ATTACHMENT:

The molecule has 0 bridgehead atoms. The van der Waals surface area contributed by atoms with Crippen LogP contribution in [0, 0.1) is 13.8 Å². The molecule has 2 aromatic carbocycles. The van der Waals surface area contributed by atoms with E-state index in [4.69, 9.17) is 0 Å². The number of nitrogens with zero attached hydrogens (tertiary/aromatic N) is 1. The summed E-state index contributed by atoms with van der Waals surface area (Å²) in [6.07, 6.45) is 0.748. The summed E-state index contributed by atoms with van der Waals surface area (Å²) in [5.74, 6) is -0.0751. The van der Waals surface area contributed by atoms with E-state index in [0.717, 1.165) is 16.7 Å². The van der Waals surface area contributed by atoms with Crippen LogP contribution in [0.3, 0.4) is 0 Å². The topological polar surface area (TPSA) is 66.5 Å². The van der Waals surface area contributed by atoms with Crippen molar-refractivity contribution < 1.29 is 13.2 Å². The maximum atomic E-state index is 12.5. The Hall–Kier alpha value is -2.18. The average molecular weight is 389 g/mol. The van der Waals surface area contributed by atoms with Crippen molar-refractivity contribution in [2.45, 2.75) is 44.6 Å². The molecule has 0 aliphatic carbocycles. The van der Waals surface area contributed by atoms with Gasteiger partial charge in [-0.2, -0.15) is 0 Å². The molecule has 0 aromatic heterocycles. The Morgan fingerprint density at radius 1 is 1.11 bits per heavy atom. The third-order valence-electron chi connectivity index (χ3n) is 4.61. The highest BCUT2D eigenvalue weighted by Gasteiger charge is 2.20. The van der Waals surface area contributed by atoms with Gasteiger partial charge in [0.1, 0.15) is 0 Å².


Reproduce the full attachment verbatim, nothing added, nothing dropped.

The molecule has 0 bridgehead atoms. The van der Waals surface area contributed by atoms with Crippen LogP contribution in [0, 0.1) is 13.8 Å². The molecule has 2 aromatic carbocycles. The van der Waals surface area contributed by atoms with E-state index in [4.69, 9.17) is 0 Å². The number of nitrogens with zero attached hydrogens (tertiary/aromatic N) is 1. The summed E-state index contributed by atoms with van der Waals surface area (Å²) in [6.07, 6.45) is 0.748. The summed E-state index contributed by atoms with van der Waals surface area (Å²) in [5.74, 6) is -0.0751. The van der Waals surface area contributed by atoms with E-state index in [0.717, 1.165) is 16.7 Å². The van der Waals surface area contributed by atoms with Crippen LogP contribution in [0.3, 0.4) is 0 Å². The topological polar surface area (TPSA) is 66.5 Å². The van der Waals surface area contributed by atoms with Crippen molar-refractivity contribution < 1.29 is 13.2 Å². The maximum atomic E-state index is 12.5. The Hall–Kier alpha value is -2.18. The average molecular weight is 389 g/mol. The van der Waals surface area contributed by atoms with Crippen molar-refractivity contribution in [2.45, 2.75) is 44.6 Å². The molecule has 0 aliphatic carbocycles. The van der Waals surface area contributed by atoms with Gasteiger partial charge in [-0.2, -0.15) is 0 Å². The molecule has 0 aromatic heterocycles. The Morgan fingerprint density at radius 1 is 1.11 bits per heavy atom. The third-order valence-electron chi connectivity index (χ3n) is 4.61. The highest BCUT2D eigenvalue weighted by Gasteiger charge is 2.20. The van der Waals surface area contributed by atoms with Gasteiger partial charge in [0.1, 0.15) is 0 Å².